Available Technology

This CDC-developed technology relates to improved, full-face flushed-seal personal respirators for lowering costs, improving user mobility, and ensuring occupational health and safety. Currently, the most common type of respirator in use, the negative pressure respirator, seals to a user’s face so that inhaled air is pulled through a purifying filter by inhalation-generated negative pressure; the weakest link in this type of respirator is typically the seal at the face-to-mask interface. When there is face-seal leakage, toxic air will be drawn into the facepiece of the respirator and inhaled by the wearer, though designers and engineers of respirators attempt to minimize this face-seal leakage. Over the last several decades, facepiece design has been optimized by this design approach so that the ambient leakage of half-facepiece respirators and full-facepiece respirators are 10% and 2%, respectively. This technology incorporates an additional element to reduce face-seal leakage and therefore increases user protection. In the respirator described by this technology, a primary sealing element is situated adjacent to the user's breathing space and a secondary sealing element. Exhaled air (i.e., clean air obtained by filter passage) is passed from the breathing space into a flushing channel formed between the primary and secondary seals. If there is leakage in the primary seal, air from this flushing channel leaks into the breathing space rather than toxic, ambient air. Air within the flushing channel will predominately be air that has already passed through the filtering elements. The present invention provides, therefore, an inexpensive respirator which provides significantly more protection than conventional negative-pressure respirators. Further, at present the only alternative respirator types that offer such great levels of user protection are expensive, require heavy batteries and blowers or an airline, and have a limited service life.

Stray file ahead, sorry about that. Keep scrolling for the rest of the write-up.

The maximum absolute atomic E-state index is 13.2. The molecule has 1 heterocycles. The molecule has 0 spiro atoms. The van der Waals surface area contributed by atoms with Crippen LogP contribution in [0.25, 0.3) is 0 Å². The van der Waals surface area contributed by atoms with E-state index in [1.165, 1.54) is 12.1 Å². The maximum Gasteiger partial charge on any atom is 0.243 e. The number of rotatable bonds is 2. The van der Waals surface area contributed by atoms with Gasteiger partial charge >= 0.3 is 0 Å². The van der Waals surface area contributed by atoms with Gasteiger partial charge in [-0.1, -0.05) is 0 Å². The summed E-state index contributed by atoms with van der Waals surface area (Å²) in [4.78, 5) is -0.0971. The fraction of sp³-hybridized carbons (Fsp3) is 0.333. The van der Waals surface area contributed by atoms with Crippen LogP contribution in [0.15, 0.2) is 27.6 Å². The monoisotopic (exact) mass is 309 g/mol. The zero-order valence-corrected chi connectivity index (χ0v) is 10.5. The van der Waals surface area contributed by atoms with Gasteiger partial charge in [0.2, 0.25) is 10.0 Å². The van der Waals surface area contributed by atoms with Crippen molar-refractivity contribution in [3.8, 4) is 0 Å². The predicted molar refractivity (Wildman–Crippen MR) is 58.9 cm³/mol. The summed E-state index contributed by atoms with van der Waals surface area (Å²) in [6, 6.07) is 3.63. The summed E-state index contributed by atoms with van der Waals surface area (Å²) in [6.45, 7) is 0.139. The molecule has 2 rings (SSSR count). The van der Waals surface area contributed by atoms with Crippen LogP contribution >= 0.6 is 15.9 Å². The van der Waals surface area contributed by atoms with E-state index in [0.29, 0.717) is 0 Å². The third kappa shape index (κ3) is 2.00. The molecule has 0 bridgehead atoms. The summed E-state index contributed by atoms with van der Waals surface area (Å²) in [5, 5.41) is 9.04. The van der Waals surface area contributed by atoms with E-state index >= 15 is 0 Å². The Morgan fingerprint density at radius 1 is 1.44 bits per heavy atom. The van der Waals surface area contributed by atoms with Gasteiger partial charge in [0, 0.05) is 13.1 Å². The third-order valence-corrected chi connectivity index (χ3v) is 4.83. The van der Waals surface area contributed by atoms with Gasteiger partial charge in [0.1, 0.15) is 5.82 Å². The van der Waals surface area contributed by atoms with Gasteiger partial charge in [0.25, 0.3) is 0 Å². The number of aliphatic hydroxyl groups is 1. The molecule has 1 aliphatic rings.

Inexpensive to implement - Provides significantly more protection than conventional negative-pressure respirators - Unlike PAPR devices, no heavy, mobility-limiting battery packs are required for this technology; no battery recharge time or noisy blowers with this respirator technology - Compared to "air-line" respirators, this technology is significantly less expensive to purchase and maintain and does not limit the range of a user’s mobility
Charles A Gentile
Patent Number: 
Patent Issue Date: 
January 25, 2011
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